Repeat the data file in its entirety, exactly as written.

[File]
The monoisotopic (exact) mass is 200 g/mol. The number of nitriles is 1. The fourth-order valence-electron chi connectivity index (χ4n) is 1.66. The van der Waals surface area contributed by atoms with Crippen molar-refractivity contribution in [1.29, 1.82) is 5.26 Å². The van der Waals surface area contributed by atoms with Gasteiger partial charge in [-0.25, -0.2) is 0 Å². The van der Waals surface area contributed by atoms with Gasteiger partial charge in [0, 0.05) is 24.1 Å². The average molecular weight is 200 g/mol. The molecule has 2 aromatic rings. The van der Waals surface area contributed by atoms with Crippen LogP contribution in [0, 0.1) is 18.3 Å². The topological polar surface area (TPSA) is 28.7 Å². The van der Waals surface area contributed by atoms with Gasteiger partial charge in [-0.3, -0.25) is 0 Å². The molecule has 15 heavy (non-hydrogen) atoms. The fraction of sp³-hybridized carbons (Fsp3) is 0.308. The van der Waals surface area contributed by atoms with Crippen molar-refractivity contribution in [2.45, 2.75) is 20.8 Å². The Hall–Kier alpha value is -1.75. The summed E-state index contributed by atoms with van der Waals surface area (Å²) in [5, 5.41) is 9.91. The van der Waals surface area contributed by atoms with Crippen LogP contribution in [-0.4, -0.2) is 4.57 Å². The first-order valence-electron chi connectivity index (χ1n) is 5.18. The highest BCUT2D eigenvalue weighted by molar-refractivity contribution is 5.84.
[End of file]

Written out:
The monoisotopic (exact) mass is 200 g/mol. The number of nitriles is 1. The fourth-order valence-electron chi connectivity index (χ4n) is 1.66. The van der Waals surface area contributed by atoms with Crippen molar-refractivity contribution in [1.29, 1.82) is 5.26 Å². The van der Waals surface area contributed by atoms with Gasteiger partial charge in [-0.25, -0.2) is 0 Å². The van der Waals surface area contributed by atoms with Gasteiger partial charge in [0, 0.05) is 24.1 Å². The average molecular weight is 200 g/mol. The molecule has 2 aromatic rings. The van der Waals surface area contributed by atoms with Crippen LogP contribution in [0, 0.1) is 18.3 Å². The topological polar surface area (TPSA) is 28.7 Å². The van der Waals surface area contributed by atoms with Gasteiger partial charge in [-0.3, -0.25) is 0 Å². The molecule has 15 heavy (non-hydrogen) atoms. The fraction of sp³-hybridized carbons (Fsp3) is 0.308. The van der Waals surface area contributed by atoms with Crippen molar-refractivity contribution in [2.45, 2.75) is 20.8 Å². The Hall–Kier alpha value is -1.75. The summed E-state index contributed by atoms with van der Waals surface area (Å²) in [5, 5.41) is 9.91. The van der Waals surface area contributed by atoms with Crippen LogP contribution in [-0.4, -0.2) is 4.57 Å². The first-order valence-electron chi connectivity index (χ1n) is 5.18. The highest BCUT2D eigenvalue weighted by molar-refractivity contribution is 5.84.